Grace Little Rhys



An Irish author born and raised in Boyle, County Roscommon, Grace Little Rhys received what is written as "good education" from governesses. She later moved to London, along with her sisters, to earn a living as a teacher after her father gambled away his estate. Grace met her husband, the Anglo-Welsh poet Ernest Percival Rhys, at a garden party hosted by his friend William Butler Yeats. They married in 1891. She became his literary companion as well as his wife--Ernest writes of them working together in the British Museum Library. She began her writing career after her marriage in spite of ill health caused by the stress of her husband’s uncertain career and from giving birth to her three children. Her first novel was _Mary Dominic_, published in 1898. Throughout her life she wrote ten novels, and also published songbooks and volumes of poetry. She had published several works of essays including _Five Beads on a String_ in 1907 and _About Many Things_ in 1920. In 1929, while she accompanied her husband on a lecture tour in Washington DC, Grace passed away. (Sharlin Bird)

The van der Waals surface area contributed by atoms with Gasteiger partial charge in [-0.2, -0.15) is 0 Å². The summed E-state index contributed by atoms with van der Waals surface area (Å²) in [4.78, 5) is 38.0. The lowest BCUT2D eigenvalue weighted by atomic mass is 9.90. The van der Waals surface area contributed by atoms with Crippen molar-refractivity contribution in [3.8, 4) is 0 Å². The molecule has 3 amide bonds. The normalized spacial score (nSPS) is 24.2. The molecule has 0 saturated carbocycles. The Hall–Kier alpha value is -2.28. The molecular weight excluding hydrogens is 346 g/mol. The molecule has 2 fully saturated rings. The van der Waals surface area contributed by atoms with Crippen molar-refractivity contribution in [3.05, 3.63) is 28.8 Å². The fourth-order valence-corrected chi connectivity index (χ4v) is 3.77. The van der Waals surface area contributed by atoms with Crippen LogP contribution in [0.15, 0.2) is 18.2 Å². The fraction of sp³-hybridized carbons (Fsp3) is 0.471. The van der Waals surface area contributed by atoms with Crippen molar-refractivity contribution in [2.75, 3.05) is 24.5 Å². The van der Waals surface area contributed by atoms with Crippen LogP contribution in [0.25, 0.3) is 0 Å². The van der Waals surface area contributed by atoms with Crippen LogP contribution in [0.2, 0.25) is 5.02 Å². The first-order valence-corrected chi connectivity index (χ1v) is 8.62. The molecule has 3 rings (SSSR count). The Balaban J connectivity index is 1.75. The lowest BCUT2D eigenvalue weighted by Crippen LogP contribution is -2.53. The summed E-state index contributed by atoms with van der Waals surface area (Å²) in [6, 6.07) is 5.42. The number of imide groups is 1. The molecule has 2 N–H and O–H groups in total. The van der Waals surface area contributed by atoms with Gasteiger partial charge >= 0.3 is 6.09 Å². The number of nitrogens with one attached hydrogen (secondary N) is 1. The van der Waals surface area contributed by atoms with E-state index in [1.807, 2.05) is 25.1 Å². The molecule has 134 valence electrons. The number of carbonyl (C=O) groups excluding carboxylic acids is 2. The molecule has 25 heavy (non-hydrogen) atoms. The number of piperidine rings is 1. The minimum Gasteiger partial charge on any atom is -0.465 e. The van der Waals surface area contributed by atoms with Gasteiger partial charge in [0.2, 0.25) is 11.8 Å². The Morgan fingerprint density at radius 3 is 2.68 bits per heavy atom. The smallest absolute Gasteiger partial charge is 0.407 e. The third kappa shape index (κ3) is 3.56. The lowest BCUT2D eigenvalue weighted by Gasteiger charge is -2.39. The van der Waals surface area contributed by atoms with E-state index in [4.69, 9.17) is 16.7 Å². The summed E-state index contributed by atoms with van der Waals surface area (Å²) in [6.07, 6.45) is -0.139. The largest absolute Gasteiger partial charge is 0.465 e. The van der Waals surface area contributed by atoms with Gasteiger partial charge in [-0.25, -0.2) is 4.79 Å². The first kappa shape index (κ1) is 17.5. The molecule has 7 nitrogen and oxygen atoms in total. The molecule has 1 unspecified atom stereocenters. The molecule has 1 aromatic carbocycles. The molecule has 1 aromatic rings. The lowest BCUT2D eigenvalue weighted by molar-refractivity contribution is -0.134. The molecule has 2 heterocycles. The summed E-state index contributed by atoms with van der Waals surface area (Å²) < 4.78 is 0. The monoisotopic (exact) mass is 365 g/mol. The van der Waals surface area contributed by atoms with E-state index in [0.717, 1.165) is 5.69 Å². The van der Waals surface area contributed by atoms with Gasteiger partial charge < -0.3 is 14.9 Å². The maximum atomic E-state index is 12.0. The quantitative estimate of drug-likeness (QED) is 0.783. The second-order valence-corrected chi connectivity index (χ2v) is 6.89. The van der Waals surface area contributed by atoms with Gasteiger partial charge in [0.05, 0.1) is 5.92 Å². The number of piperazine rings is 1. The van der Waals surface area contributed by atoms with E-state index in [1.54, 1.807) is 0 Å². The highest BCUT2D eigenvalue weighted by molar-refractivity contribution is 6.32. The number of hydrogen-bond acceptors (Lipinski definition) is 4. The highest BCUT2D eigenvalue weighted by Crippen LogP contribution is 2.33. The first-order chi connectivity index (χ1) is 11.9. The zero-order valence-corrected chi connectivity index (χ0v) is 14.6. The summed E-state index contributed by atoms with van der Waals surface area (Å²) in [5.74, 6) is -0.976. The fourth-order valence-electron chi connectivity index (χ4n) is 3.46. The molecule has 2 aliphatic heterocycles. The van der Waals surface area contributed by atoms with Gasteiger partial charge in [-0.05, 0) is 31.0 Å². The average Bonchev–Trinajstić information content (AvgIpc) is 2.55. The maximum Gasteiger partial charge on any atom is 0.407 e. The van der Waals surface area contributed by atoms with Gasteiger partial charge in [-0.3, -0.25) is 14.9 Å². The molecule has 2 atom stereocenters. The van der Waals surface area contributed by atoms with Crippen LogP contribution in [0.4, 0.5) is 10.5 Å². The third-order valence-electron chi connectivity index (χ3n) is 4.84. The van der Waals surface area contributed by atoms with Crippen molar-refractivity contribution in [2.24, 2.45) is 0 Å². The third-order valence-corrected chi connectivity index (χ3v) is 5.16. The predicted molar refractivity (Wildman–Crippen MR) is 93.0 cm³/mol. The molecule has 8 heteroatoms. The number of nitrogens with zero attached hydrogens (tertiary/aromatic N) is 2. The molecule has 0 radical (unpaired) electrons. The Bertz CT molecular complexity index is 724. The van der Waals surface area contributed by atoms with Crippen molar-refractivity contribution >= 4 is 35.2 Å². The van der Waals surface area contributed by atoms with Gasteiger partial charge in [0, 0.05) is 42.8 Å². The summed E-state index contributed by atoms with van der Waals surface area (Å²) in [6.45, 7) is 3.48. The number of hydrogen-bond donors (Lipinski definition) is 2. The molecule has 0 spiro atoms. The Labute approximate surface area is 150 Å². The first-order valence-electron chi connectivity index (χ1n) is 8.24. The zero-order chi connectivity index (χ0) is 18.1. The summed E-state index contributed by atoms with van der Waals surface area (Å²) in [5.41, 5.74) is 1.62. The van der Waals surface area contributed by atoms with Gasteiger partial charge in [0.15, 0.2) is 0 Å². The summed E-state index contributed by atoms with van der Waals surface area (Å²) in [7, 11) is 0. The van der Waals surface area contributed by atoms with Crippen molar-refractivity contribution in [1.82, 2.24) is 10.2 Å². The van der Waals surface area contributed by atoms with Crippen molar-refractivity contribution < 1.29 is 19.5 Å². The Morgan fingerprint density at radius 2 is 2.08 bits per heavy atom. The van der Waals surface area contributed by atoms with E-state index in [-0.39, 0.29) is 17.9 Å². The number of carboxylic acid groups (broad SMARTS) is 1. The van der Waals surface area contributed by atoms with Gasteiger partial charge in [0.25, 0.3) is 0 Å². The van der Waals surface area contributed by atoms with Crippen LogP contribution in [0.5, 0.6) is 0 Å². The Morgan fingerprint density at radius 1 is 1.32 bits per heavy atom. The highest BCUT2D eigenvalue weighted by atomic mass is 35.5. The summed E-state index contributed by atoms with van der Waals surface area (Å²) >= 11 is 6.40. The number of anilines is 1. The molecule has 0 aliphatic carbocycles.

See also;jsessionid=00E83E849FCFE8E3EFDFCE8DE91606C2?authorId=1474 Kemp, Sandra. _Edwardian Fiction: An Oxford Companion_. New York: Oxford UP, 1997. Print.

Essays by Grace Little Rhys

Arachne, or the Housekeeper

Very many are the offices and faculties of women; we can hardly count her different guises, so many does she wear in this tumult of increasing life.

Daughters of the Air

What a pity that natural wonders so soon cease to astonish. For a few seasons the child is astonished at the wind.


We should be more grateful to the flowers did we realize this gift of theirs; they are the lamps of the daytime, unspeakably bright.

The Bound God

That huge and helpless sleeper became to me as the God in the soul of man that was struggling in its sleep, trying to free itself, trying to rise from the earth.
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